**** Weird, but fun
Classic science fiction is a diverse world that has in store interesting discoveries. One of these is undoubtedly “Memoirs of a Spacewoman” by Naomi Mitchison, a strange and crazy book where a woman astronaut tells the story of which she is the protagonist in plain language.
The author shows an exaggerated fantasy as she invents bizarre worlds and aliens, and weaves unpredictable plots within each episode narrated. The main character is Mary, an expert in communications who has the opportunity to put into practice her knowledge in various ways. The style is conversational, giving the impression that Mary is telling you her life, while you have a good conversation.
In general I liked the book, otherwise I would not have given four stars, but there are some aspects that prevented me to add the fifth.
Unfortunately the passing of time is evident (the novel is from 1962), especially in the absurd way in which sex life is imagined in the future. Apparently, it is considered “modern” or “futuristic” for people to have sex with the only purpose to procreate, but not necessarily to create a stable relationship (someone else takes care of the children), and that the entertainment part related to sex is out of fashion, because everyone is busy exploring worlds and doing scientific research. Sex for women becomes a pastime that serves to make children in large numbers (it’s not clear how this could be acceptable, given the overpopulation) by various fathers. And that’s all. The maximum you can expect is that, after a certain age, when they retire, they decide to take one of these fathers as definitive companion.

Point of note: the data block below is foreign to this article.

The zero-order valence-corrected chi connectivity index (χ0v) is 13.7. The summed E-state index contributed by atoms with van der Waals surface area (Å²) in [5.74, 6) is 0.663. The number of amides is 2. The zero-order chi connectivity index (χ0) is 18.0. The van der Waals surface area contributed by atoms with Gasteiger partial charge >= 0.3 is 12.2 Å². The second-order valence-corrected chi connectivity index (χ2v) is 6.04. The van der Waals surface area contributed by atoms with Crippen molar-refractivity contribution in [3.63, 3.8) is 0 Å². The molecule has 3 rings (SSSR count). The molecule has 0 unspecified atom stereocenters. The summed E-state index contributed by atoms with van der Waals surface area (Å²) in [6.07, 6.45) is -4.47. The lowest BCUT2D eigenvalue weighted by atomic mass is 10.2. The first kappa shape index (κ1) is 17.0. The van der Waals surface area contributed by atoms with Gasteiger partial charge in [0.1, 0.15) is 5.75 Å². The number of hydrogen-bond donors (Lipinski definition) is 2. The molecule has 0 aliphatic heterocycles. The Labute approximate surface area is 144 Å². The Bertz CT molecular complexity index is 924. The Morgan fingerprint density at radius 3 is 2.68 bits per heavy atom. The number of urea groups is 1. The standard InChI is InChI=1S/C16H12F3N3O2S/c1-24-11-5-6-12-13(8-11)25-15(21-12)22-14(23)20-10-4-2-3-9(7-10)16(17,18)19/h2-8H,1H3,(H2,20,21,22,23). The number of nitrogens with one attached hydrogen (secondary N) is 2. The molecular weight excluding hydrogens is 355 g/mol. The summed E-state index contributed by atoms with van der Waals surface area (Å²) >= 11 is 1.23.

What a sad thing!
Additionally to this aspect that made extremely difficult to me to suspend my disbelief, there is the colloquial style, which doesn’t favour your identification with the protagonist’s mind.
It is still an interesting and enjoyable read, especially for those who love to immerse themselves in a bit naive and “vintage” science fiction, and realise how much this genre can be varied and how it has evolved over the years.
Memoirs of a Spacewoman on Amazon.